The Singapore Rover Conference was held at the National Community Leadership Institute (NACLI) Buona Vista Campus, Singapore from the 18th December – 20th December. This conference was the first of its kind for the Singapore Scout Association, and was themed ‘Take Action’. Meg Cummins (NSW) and I had a fantastic time. A huge congratulations must go to the Singapore Rovers on what was a very successful conference. The friendship and hospitality shown was incredible, and we are very grateful to the Singapore Rovers for hosting us. From the new ‘Rover Journey – Rover Miles’ award scheme, to the community projects they are hoping to undertake, the future of Rovering in Singapore is looking extremely exciting.
On the 17th of December, Meg and I met in Perth and boarded the same flight to Singapore. We were greeted by two Singapore rovers at Changi Airport. The four of us sat together and played games in the airport whilst waiting for another rover from Myanmar to land. Once the five of us were together, we got into a minibus and travelled to Marina Bay, where we met with another group of Singapore Rovers and other international participants from Taiwan and Hong Kong.
In the morning, we travelled to the National Community Leadership Institute (NACLI) Buona Vista Campus for the first day of conference. We got straight into an ice breaker game, before splitting up into groups and discussing environmental sustainability. We were tasked with choosing a community environmental issue that Singapore Rovers could directly positively impact, and problem solving for this. Meg and I were in a group which suggested that rovers may be able to help reduce food wastage of odd fruits and vegetables. It was interesting to see how the environmental issues we view as most threatening for Australia are completely different to the issues threatening Singapore.
Next on the agenda was a visit Emergenetics International. In the weeks preceding conference, we filled out a questionnaire which resulted in an ‘emergentics profile’ which we received on the Friday. The profiles were broken into four categories; analytical, structural, conceptual or social thinkers. We discovered our strengths and weaknesses and better understood how our brains function. The team from Emergenetics encouraged us to consider ways in which we could work with people who have a different profile, so that we can function better in a group setting.
Following this, we had a break out session where we workshopped reasons that crews do not function effectively, and solutions for this. From what the Singaporean Rovers were saying, Rovers in Singapore seems to function differently to Australia – there is far-less crew life and more focus on being a leader for the younger sections. This was a great opportunity for us to share ideas and compare the sorts of activities that we do on our average weekly meeting. Collectively, we decided that time, motivation and legislation were the top three barriers to a well-functioning crew.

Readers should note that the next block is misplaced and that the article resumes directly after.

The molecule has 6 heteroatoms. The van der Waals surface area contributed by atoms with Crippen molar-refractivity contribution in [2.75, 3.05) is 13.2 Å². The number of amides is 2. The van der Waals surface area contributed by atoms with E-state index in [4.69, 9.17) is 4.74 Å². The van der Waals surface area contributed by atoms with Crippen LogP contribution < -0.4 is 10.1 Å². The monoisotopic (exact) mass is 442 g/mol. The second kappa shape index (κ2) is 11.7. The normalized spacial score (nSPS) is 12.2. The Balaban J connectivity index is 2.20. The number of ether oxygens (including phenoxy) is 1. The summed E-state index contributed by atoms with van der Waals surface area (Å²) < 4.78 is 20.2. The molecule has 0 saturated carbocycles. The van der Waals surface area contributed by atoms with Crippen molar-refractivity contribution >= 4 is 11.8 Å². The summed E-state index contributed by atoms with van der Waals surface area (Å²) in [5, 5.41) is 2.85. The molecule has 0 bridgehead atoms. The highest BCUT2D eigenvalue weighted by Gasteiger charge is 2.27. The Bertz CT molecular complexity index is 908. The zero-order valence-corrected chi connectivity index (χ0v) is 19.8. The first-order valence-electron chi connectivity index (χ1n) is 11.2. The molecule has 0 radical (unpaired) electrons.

Much of the conference had a focus on project management. The conference organisers had planned this so that not only are participants motivated to take action, they also have the necessary project management skills to effect real change. For the last session of the day, we went into our ‘units’ and were challenged to brainstorm a project and plan out all the necessary steps to see it through to completion. The theme for the project was ‘Fellowship of the Open Air and Service’. This was a task that continued for the duration of the conference.
Next, we focused on the future of Singapore Rovers. The session was called ‘Our Vision for Rovers’ – we broke into groups and focused on identity. We asked ourselves, what is our current external rover identity? How does this differ to our internal identity? What would be like the external and internal identity to be, and how can we get there?
Next, it was time for the election of the National Rover Council executive. It started off with candidate speeches, and after this, each of the candidates took a seat on the stage, and conference attendees were given the opportunity to ask questions to candidates. Votes were cast after the Q&A session, and the new executive announced. The exact office-bearing position was not decided by vote – instead, the new executive gets together and decides who will hold each position. This was interesting – it is very different to the way that our National Rover Council elections are run.
On Saturday night, we experienced our first Singaporean campfire. We played games, including limbo, sang songs, completed a group scavenger hunt, and heard campfire stories. The night ended in reflection; we all linked arms, held hands and sang ‘by the blazing council firelight’ – the feeling of community and friendship was very strong. Both Meg and I were incredibly moved by the night’s proceedings.
The conference was fantastic. I learnt a lot and came back with a more wholesome view of scouting, which now includes an international perspective. I have been inspired to make a bigger difference in my local community. Thank you to Scouts Australia for the privilege of attending this conference. It is an opportunity that has assisted with my personal development, and it is an experience that I will never forget.